Jojo Rabbit artfully balances the grim with comedy


Nick Alutto

By Nick Alutto
Managing Editor of A&E

Taika Waititi’s Jojo Rabbit is a satire about a young boy named Jojo, played by Roman Griffin Davis, growing up in Nazi Germany, who is a part of the Hitler Youth Program and whose imaginary friend is Adolf Hitler. The boy’s life becomes increasingly complicated when he finds out that his mother, played by Scarlett Johansson, is hiding a Jewish girl named Elsa, played by Thomasin McKenzie, in their house.
Any movie trying to find jokes and humor in such an inherently dark and serious topic can find itself walking a very thin line. However, the plot of Jojo Rabbit manages to be both immensely funny at times through its sharp satire and criticism of Nazism, but also does not shy away from taking time to take a more serious look at some of the horrors of Germany during this time of fascism and mass genocide.
The film doesn’t take any time in easing the audience in, with the character of Hitler being on full display within the first minute of the movie. Waititi’s portrayal of Hitler may be a source of criticism for some, as in the film he is played very over-the-top in a mocking, nonsensical way for laughs. This portrayal, within the plot of the film, shows that Waititi is not really portraying Hitler, but instead a very young child’s imaginary version of Hitler, which explains his mannerisms and behavior in the film.
This does not mean the portrayal is at all positive, as even through this lens of being an imaginary friend Waititi still portrays a very manipulative character who capitalizes on the misplaced and deep-seated hate in Jojo’s mind in order to get him to do what he wants.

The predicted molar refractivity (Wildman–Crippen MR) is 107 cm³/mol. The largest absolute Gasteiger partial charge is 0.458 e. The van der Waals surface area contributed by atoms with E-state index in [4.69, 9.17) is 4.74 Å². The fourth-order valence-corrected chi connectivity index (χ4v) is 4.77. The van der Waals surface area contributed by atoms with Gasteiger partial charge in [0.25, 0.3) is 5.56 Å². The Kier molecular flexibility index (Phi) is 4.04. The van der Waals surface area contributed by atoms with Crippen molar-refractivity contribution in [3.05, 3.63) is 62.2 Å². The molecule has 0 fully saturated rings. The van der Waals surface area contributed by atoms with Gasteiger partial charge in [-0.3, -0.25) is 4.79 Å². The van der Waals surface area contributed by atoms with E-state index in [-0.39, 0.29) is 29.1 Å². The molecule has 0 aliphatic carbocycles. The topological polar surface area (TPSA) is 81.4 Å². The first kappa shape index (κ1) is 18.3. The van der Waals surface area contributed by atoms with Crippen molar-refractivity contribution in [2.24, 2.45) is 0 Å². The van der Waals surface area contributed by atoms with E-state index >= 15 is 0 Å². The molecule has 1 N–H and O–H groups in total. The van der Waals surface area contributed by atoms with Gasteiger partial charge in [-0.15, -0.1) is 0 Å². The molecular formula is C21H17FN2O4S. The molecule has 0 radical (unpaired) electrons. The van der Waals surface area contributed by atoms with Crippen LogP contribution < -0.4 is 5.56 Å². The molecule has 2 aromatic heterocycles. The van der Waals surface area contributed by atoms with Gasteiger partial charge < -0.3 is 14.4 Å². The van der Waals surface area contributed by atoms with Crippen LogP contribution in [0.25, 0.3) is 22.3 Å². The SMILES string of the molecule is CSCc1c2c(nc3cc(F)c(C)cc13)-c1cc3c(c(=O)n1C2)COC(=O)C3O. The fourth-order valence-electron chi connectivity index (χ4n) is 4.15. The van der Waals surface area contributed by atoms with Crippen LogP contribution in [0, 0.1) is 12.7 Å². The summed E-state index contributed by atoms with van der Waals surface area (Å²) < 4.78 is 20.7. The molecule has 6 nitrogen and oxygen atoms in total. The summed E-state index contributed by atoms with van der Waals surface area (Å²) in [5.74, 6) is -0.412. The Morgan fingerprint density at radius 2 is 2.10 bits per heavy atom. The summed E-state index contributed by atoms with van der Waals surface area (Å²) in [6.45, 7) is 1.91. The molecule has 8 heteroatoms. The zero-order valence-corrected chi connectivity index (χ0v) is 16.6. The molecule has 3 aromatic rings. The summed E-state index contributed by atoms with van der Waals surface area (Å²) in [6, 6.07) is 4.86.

The movie shines through its funny look at dark circumstances. A supporting cast, including Rebel Wilson and Sam Rockwell, who both play Nazis interacting and training the youth are especially funny thoughout the film. The jokes are never at the expense of people killed by their regime, but rather at the absurdity of their beliefs.
It also shines through McKenzie, who plays Elsa with depth and believability, providing a look into an individual in a dangerous situation she has no power in escaping. Her interactions with Jojo, which mirror a sibling relationship, are especially enjoyable as they allow the viewer to see very funny interactions unfold.
The biggest issue I believe people would have after watching the movie is with the arc of Sam Rockwell’s character. He portrays is a captain in the Nazi party who is aware that the falling of Germany is imminent. Towards the end of the movie it seems that in a moment he is supposed to have a slight redemption arc, which is unearned due to his continued role as a Nazi. Perhaps this is an attempt by Waititi to show that people can still be terrible and do a few good things, but this idea is not fleshed out enough for the full intent to be clear.
Jojo Rabbit is a film about one of the worst eras in human history that manages to be surprisingly funny. Its tackling of fascism and racist ideology in such an entertaining way makes it a movie that people should watch.